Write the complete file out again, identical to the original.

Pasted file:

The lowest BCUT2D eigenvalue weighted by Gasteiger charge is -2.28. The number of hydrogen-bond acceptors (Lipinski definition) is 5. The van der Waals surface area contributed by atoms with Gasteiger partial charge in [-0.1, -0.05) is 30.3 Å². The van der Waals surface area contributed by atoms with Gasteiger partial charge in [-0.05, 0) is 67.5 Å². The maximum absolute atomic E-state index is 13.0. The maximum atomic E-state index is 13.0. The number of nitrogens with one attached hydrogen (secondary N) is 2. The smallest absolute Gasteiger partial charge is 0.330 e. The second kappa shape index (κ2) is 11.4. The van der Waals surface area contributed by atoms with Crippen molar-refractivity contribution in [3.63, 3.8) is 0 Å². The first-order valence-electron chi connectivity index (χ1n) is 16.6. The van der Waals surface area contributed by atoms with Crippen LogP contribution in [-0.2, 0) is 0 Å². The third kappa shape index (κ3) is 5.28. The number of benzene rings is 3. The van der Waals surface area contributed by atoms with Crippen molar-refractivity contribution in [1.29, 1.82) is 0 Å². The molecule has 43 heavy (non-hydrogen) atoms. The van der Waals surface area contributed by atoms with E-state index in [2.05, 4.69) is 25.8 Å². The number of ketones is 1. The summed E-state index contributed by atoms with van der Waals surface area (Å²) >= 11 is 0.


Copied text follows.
The lowest BCUT2D eigenvalue weighted by Gasteiger charge is -2.28. The number of hydrogen-bond acceptors (Lipinski definition) is 5. The van der Waals surface area contributed by atoms with Gasteiger partial charge in [-0.1, -0.05) is 30.3 Å². The van der Waals surface area contributed by atoms with Gasteiger partial charge in [-0.05, 0) is 67.5 Å². The maximum absolute atomic E-state index is 13.0. The maximum atomic E-state index is 13.0. The number of nitrogens with one attached hydrogen (secondary N) is 2. The smallest absolute Gasteiger partial charge is 0.330 e. The second kappa shape index (κ2) is 11.4. The van der Waals surface area contributed by atoms with Crippen molar-refractivity contribution in [3.63, 3.8) is 0 Å². The first-order valence-electron chi connectivity index (χ1n) is 16.6. The van der Waals surface area contributed by atoms with Crippen LogP contribution in [-0.2, 0) is 0 Å². The third kappa shape index (κ3) is 5.28. The number of benzene rings is 3. The van der Waals surface area contributed by atoms with Crippen molar-refractivity contribution in [1.29, 1.82) is 0 Å². The molecule has 43 heavy (non-hydrogen) atoms. The van der Waals surface area contributed by atoms with E-state index in [2.05, 4.69) is 25.8 Å². The number of ketones is 1. The summed E-state index contributed by atoms with van der Waals surface area (Å²) >= 11 is 0.